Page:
• We timetable daily phonics lessons for any child in KS2 who is not fully fluent at reading or has not passed the Phonics Screening Check. These children urgently need to catch up, so the gap between themselves and their peers does not widen. We use the Little Wandle Letters and Sounds Revised assessments to identify the gaps in their phonic knowledge and teach to these using the Keep-up resources – at pace. 

 

 

Teaching reading: Reading practice sessions three times a week

  • We teach children to read through reading practice sessions three times a week. These:
    • are taught by a fully trained adult to small groups of approximately six children
    • use books matched to the children’s secure phonic knowledge using the Little Wandle Letters and Sounds Revised assessments and book matching grids on pages 11–20 of ‘Application of phonics to reading’
    • are monitored by the class teacher, who rotates and works with each group on a regular basis.
  • Each reading practice session has a clear focus, so that the demands of the session do not overload the children’s working memory. The reading practice sessions have been designed to focus on three key reading skills:
    • decoding
    • prosody: teaching children to read with understanding and expression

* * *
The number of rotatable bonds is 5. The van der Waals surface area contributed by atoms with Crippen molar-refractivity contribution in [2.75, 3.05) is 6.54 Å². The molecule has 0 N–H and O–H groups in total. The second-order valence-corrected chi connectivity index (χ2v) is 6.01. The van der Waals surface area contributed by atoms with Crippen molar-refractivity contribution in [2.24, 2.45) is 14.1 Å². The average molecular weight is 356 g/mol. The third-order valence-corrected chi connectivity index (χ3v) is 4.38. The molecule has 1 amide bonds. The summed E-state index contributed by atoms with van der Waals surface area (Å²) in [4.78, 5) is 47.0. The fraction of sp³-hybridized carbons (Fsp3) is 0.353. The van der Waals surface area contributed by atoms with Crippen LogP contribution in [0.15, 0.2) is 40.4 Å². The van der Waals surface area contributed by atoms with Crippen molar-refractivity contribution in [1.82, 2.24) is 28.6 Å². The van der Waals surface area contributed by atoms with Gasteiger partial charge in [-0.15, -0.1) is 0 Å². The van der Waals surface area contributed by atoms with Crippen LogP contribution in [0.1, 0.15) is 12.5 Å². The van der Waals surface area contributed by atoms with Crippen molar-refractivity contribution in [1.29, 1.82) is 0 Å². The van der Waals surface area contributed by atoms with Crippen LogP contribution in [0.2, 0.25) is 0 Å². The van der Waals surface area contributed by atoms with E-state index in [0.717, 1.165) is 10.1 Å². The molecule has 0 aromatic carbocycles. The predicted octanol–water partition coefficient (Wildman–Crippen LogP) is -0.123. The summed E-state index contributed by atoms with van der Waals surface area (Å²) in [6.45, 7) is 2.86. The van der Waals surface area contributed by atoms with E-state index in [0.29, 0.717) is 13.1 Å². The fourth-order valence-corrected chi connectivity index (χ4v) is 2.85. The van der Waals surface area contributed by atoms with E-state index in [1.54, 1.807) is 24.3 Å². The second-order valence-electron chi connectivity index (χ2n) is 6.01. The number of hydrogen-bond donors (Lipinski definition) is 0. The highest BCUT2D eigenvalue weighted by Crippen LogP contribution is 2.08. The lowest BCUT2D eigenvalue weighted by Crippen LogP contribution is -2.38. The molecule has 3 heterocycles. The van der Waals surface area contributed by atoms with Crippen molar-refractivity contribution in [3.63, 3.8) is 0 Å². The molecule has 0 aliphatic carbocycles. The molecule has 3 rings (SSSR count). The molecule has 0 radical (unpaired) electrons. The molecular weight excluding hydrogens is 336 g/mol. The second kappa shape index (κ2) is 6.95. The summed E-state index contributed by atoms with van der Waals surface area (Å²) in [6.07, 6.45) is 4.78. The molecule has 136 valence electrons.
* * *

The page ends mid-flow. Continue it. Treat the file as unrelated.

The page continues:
• comprehension: teaching children to understand the text.
  • In Reception these sessions start in Week 4. Children who are not yet decoding have daily additional blending practice in small groups, so that they quickly learn to blend and can begin to read books.
  • In KS2, we continue to teach reading in this way for any children who still need to practise reading with decodable books.

 

 

Home reading

  • Children take home a decodable reading book that contain learnt GPCs and tricky words so that children can have additional practice at home and that reading success is shared with the family.
    • Reading for pleasure books also go home for parents to share and read to children. Children choose these reading for pleasure books from either their class library or the school library.
    • We use the Little Wandle Letters and Sounds Revised parents’ resources to engage our families and share information about phonics, the benefits of sharing books, how children learn to blend and other aspects of our provision, both online and through workshops.

 

 

Additional reading support for vulnerable children

  • Children in Reception and Year 1 who are receiving additional phonics Keep-up sessions read their reading practice book to an adult weekly.

 

 

Ensuring consistency and pace of progress

  • Every teacher in our school has been trained to teach reading, so we have the same expectations of progress. We all use the same language, routines and resources to teach children to read so that we lower children’s cognitive load.
  • Weekly content grids map each element of new learning to each day, week and term for the duration of the programme.
  • Lesson templates, Prompt cards and How to videos ensure teachers all have a consistent approach and structure for each lesson.
  • The Reading Leader and SLT use the Audit and Prompt cards to regularly monitor and observe teaching; they use the summative data to identify children who need additional support and have gaps in learning.